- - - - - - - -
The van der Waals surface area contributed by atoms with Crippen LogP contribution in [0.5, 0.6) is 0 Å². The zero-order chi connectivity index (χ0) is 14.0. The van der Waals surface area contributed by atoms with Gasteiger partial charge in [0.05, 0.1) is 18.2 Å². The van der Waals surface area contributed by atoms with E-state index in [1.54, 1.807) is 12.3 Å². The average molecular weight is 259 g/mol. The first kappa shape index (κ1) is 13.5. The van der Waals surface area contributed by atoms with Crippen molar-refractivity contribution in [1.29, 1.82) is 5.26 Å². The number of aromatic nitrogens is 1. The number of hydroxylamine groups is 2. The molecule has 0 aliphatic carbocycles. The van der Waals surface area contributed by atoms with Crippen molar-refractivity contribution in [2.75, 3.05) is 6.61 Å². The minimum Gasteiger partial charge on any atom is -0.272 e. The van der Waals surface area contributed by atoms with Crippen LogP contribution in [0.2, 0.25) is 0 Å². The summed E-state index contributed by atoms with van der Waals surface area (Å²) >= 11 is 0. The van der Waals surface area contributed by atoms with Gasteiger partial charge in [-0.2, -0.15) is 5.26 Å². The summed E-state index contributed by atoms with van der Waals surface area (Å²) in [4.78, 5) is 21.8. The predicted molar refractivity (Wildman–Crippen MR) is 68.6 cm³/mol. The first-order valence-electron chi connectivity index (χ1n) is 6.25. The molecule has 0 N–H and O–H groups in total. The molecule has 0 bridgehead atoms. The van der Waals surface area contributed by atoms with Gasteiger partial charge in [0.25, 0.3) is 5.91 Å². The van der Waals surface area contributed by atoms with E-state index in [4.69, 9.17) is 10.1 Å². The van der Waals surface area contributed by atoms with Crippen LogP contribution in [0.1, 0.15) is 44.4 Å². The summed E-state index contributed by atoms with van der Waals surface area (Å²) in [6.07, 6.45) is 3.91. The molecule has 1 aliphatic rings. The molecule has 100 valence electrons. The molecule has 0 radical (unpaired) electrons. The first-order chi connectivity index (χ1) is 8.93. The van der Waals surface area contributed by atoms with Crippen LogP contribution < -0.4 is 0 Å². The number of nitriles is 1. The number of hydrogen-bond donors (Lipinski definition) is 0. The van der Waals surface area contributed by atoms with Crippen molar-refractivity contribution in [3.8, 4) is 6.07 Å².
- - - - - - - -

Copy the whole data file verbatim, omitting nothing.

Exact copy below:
The van der Waals surface area contributed by atoms with Crippen LogP contribution in [0.5, 0.6) is 0 Å². The zero-order chi connectivity index (χ0) is 14.0. The van der Waals surface area contributed by atoms with Gasteiger partial charge in [0.05, 0.1) is 18.2 Å². The van der Waals surface area contributed by atoms with E-state index in [1.54, 1.807) is 12.3 Å². The average molecular weight is 259 g/mol. The first kappa shape index (κ1) is 13.5. The van der Waals surface area contributed by atoms with Crippen molar-refractivity contribution in [1.29, 1.82) is 5.26 Å². The number of aromatic nitrogens is 1. The number of hydroxylamine groups is 2. The molecule has 0 aliphatic carbocycles. The van der Waals surface area contributed by atoms with Crippen molar-refractivity contribution in [2.75, 3.05) is 6.61 Å². The minimum Gasteiger partial charge on any atom is -0.272 e. The van der Waals surface area contributed by atoms with Crippen LogP contribution in [0.2, 0.25) is 0 Å². The summed E-state index contributed by atoms with van der Waals surface area (Å²) >= 11 is 0. The van der Waals surface area contributed by atoms with Gasteiger partial charge in [-0.2, -0.15) is 5.26 Å². The summed E-state index contributed by atoms with van der Waals surface area (Å²) in [4.78, 5) is 21.8. The predicted molar refractivity (Wildman–Crippen MR) is 68.6 cm³/mol. The first-order valence-electron chi connectivity index (χ1n) is 6.25. The molecule has 0 N–H and O–H groups in total. The molecule has 0 bridgehead atoms. The van der Waals surface area contributed by atoms with Gasteiger partial charge in [0.25, 0.3) is 5.91 Å². The van der Waals surface area contributed by atoms with E-state index in [4.69, 9.17) is 10.1 Å². The van der Waals surface area contributed by atoms with Crippen LogP contribution in [0.1, 0.15) is 44.4 Å². The summed E-state index contributed by atoms with van der Waals surface area (Å²) in [6.07, 6.45) is 3.91. The molecule has 1 aliphatic rings. The molecule has 100 valence electrons. The molecule has 0 radical (unpaired) electrons. The first-order chi connectivity index (χ1) is 8.93. The van der Waals surface area contributed by atoms with Crippen LogP contribution < -0.4 is 0 Å². The number of nitriles is 1. The number of hydrogen-bond donors (Lipinski definition) is 0. The van der Waals surface area contributed by atoms with Crippen molar-refractivity contribution in [3.8, 4) is 6.07 Å².